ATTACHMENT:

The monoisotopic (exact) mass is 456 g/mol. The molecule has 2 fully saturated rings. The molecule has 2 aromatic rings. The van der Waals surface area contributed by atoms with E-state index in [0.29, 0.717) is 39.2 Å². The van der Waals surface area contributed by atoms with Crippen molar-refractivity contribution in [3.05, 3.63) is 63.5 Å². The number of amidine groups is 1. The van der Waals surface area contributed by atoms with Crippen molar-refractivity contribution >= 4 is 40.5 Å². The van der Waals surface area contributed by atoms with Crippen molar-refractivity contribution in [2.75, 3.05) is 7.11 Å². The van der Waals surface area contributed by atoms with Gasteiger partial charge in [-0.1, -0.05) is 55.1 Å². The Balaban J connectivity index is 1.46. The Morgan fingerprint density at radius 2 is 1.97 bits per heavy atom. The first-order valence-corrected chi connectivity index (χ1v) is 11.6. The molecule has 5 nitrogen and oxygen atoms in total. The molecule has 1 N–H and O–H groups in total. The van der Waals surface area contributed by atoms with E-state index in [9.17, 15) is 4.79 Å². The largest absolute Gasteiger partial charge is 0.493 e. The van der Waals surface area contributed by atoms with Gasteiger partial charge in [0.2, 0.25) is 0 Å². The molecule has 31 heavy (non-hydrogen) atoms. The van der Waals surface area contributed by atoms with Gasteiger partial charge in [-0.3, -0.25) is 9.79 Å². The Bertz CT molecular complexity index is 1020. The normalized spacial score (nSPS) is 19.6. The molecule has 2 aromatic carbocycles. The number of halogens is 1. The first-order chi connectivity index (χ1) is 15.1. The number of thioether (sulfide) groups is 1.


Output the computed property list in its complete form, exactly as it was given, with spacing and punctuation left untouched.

The monoisotopic (exact) mass is 456 g/mol. The molecule has 2 fully saturated rings. The molecule has 2 aromatic rings. The van der Waals surface area contributed by atoms with E-state index in [0.29, 0.717) is 39.2 Å². The van der Waals surface area contributed by atoms with Crippen molar-refractivity contribution in [3.05, 3.63) is 63.5 Å². The number of amidine groups is 1. The van der Waals surface area contributed by atoms with Crippen molar-refractivity contribution >= 4 is 40.5 Å². The van der Waals surface area contributed by atoms with Crippen molar-refractivity contribution in [2.75, 3.05) is 7.11 Å². The van der Waals surface area contributed by atoms with Gasteiger partial charge in [-0.1, -0.05) is 55.1 Å². The Balaban J connectivity index is 1.46. The Morgan fingerprint density at radius 2 is 1.97 bits per heavy atom. The first-order valence-corrected chi connectivity index (χ1v) is 11.6. The molecule has 5 nitrogen and oxygen atoms in total. The molecule has 1 N–H and O–H groups in total. The van der Waals surface area contributed by atoms with E-state index in [9.17, 15) is 4.79 Å². The largest absolute Gasteiger partial charge is 0.493 e. The van der Waals surface area contributed by atoms with Gasteiger partial charge in [0.2, 0.25) is 0 Å². The molecule has 31 heavy (non-hydrogen) atoms. The van der Waals surface area contributed by atoms with Gasteiger partial charge in [-0.3, -0.25) is 9.79 Å². The Bertz CT molecular complexity index is 1020. The normalized spacial score (nSPS) is 19.6. The molecule has 2 aromatic carbocycles. The number of halogens is 1. The first-order chi connectivity index (χ1) is 15.1. The number of thioether (sulfide) groups is 1.